Manhattan Pol Wants Trucks To Be Equipped With-Life Saving Sensors
12:01 AM EST on January 15, 2020
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Massive trucks must be equipped with life-saving sensors so that the drivers inside them can’t claim they didn’t see someone before fatally running over them, Manhattan Council Member Ydanis Rodriguez demanded on Tuesday after emerging from a closed-door meeting with trucking industry honchos.
The round-table was convened to discuss how to reform the trucking industry, whose drivers have contributed to a large portion of city road deaths last year — and it came a week after a child and an elderly woman were killed by truck drivers in separate incidents hours apart. The senior, Judith Wieder, was run over by the truck driver even though she was standing directly in front of the truck.
Rodriguez, who chairs the council's Transportation Committee, came out of the meeting and focused on a proposal to install sensors to alert truck drivers that a person is in front, to the side, or to the back of the truck — "so that drivers get the images of pedestrians and cyclists around them, especially when they turn,” he said.
“All those lives we lost have been involving trucks,” he added.
Leaders from the trucking industry, including those from Hub Truck Rental, New York Oil Heating, New York Truck Stop, United Parcel Service, Fresh Direct, Waste Connection, and Action Environmental were invited to the discussion, along with representatives from the Department of Transportation, NYPD, Department of Sanitation, and the Department of Citywide Administrative Services.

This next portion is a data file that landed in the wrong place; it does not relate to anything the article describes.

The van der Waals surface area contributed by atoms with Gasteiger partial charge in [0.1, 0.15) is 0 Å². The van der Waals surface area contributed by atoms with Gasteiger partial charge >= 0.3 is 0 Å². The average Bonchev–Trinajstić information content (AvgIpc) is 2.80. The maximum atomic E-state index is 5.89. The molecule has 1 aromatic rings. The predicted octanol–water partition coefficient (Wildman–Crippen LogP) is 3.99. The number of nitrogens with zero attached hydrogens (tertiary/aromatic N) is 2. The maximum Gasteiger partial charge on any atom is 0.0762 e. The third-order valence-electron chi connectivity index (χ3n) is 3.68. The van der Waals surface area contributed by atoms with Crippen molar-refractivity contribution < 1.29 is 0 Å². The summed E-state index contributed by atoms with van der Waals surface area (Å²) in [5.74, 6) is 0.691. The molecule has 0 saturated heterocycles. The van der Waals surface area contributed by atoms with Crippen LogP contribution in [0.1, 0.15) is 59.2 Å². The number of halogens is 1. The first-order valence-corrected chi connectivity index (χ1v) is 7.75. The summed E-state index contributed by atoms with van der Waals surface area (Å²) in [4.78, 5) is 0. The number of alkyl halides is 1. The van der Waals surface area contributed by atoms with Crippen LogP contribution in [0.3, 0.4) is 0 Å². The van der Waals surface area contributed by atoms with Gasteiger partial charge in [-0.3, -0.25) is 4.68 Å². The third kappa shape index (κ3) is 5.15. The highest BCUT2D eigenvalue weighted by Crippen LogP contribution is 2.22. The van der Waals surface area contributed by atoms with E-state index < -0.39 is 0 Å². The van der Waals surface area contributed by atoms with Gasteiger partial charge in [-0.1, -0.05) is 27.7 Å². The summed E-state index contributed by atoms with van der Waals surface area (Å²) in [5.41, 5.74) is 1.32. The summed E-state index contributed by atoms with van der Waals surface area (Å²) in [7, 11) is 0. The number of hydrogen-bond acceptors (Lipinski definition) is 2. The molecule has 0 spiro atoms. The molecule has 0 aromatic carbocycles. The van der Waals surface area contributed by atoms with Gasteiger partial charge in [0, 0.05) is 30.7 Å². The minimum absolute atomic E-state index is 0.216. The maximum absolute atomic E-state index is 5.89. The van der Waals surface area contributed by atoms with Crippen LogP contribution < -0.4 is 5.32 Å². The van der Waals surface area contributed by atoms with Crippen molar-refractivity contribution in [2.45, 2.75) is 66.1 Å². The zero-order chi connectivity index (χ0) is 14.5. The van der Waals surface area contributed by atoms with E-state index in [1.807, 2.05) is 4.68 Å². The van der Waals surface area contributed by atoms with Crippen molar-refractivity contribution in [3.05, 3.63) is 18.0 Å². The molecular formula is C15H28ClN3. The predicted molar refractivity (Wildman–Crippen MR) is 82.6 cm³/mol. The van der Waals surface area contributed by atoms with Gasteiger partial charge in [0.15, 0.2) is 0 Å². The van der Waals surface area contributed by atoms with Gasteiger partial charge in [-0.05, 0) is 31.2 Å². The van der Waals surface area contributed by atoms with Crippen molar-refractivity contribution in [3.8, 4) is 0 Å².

But Rodriguez’s office would not provide a list of who actually showed up to the meeting from the private sector.
Rodriguez said the sensors are already a mainstream part of the trucking industry in Europe — where the traffic fatality rate is about half that of the United States's — and that the same manufacturers who sell to businesses that operate in the five boroughs ship the same trucks here, just without the sensors.
But that must end, said Rodriguez, who is calling on national trucking companies to equip all of their trucks with alarms that alert drivers to people walking or biking near them.
“Those truck manufacturers that sell those vehicles in Europe, they install the sensors. But when they come to the United States, those sensors are not installed on our trucks," he said, adding such equipment should be mandatory if a company wants to do business with the city.
"We will continue working with the private sector and public sector in different initiatives, and one is to add sensors to be installed on all trucks, public and private," the pol said. "I'm asking all of the city fleet to have sensors, and anyone who does business with the city should have a sensor.”
Such an alarm could very well have saved the life of 68-year-old Wieder, who was struck by the driver of a cement truck as she crossed New Utrecht Avenue on Jan. 7.